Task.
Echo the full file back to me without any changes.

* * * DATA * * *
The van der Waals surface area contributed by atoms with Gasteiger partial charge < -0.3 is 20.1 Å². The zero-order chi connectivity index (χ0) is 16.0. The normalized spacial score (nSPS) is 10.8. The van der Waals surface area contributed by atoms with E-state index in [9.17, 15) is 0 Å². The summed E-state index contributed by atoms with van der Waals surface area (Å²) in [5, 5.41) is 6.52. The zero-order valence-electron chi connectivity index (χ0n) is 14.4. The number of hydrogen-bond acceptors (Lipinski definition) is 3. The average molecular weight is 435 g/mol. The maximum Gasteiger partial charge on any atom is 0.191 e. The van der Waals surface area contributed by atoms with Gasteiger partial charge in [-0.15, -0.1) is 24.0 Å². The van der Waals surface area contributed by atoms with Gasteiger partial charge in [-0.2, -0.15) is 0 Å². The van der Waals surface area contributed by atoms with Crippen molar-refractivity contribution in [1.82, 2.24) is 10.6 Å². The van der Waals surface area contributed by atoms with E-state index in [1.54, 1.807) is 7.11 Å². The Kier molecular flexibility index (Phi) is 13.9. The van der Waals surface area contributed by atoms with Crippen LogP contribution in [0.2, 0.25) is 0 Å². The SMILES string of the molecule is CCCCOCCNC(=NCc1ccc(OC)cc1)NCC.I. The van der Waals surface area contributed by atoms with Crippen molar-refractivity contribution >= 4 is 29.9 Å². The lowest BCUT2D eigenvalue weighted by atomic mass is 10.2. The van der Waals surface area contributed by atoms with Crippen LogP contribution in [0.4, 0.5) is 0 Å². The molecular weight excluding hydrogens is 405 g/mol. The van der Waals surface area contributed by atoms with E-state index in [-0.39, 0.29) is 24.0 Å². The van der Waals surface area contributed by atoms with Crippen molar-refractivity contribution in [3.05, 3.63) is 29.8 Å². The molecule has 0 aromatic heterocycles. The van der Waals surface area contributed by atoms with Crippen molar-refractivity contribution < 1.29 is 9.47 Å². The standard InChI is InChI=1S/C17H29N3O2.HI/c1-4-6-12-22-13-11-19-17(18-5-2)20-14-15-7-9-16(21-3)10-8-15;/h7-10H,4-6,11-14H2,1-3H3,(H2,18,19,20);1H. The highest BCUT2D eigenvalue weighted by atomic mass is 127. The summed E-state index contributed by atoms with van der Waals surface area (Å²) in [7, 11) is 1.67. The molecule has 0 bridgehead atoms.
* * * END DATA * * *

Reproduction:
The van der Waals surface area contributed by atoms with Gasteiger partial charge < -0.3 is 20.1 Å². The zero-order chi connectivity index (χ0) is 16.0. The normalized spacial score (nSPS) is 10.8. The van der Waals surface area contributed by atoms with E-state index in [9.17, 15) is 0 Å². The summed E-state index contributed by atoms with van der Waals surface area (Å²) in [5, 5.41) is 6.52. The zero-order valence-electron chi connectivity index (χ0n) is 14.4. The number of hydrogen-bond acceptors (Lipinski definition) is 3. The average molecular weight is 435 g/mol. The maximum Gasteiger partial charge on any atom is 0.191 e. The van der Waals surface area contributed by atoms with Gasteiger partial charge in [-0.15, -0.1) is 24.0 Å². The van der Waals surface area contributed by atoms with Gasteiger partial charge in [-0.2, -0.15) is 0 Å². The van der Waals surface area contributed by atoms with Crippen molar-refractivity contribution in [1.82, 2.24) is 10.6 Å². The van der Waals surface area contributed by atoms with E-state index in [1.54, 1.807) is 7.11 Å². The Kier molecular flexibility index (Phi) is 13.9. The van der Waals surface area contributed by atoms with Crippen LogP contribution in [0.2, 0.25) is 0 Å². The SMILES string of the molecule is CCCCOCCNC(=NCc1ccc(OC)cc1)NCC.I. The van der Waals surface area contributed by atoms with Crippen molar-refractivity contribution >= 4 is 29.9 Å². The lowest BCUT2D eigenvalue weighted by atomic mass is 10.2. The van der Waals surface area contributed by atoms with Crippen LogP contribution in [0.4, 0.5) is 0 Å². The molecular weight excluding hydrogens is 405 g/mol. The van der Waals surface area contributed by atoms with E-state index in [-0.39, 0.29) is 24.0 Å². The van der Waals surface area contributed by atoms with Crippen molar-refractivity contribution in [3.05, 3.63) is 29.8 Å². The molecule has 0 aromatic heterocycles. The van der Waals surface area contributed by atoms with Crippen molar-refractivity contribution < 1.29 is 9.47 Å². The standard InChI is InChI=1S/C17H29N3O2.HI/c1-4-6-12-22-13-11-19-17(18-5-2)20-14-15-7-9-16(21-3)10-8-15;/h7-10H,4-6,11-14H2,1-3H3,(H2,18,19,20);1H. The highest BCUT2D eigenvalue weighted by atomic mass is 127. The summed E-state index contributed by atoms with van der Waals surface area (Å²) in [7, 11) is 1.67. The molecule has 0 bridgehead atoms.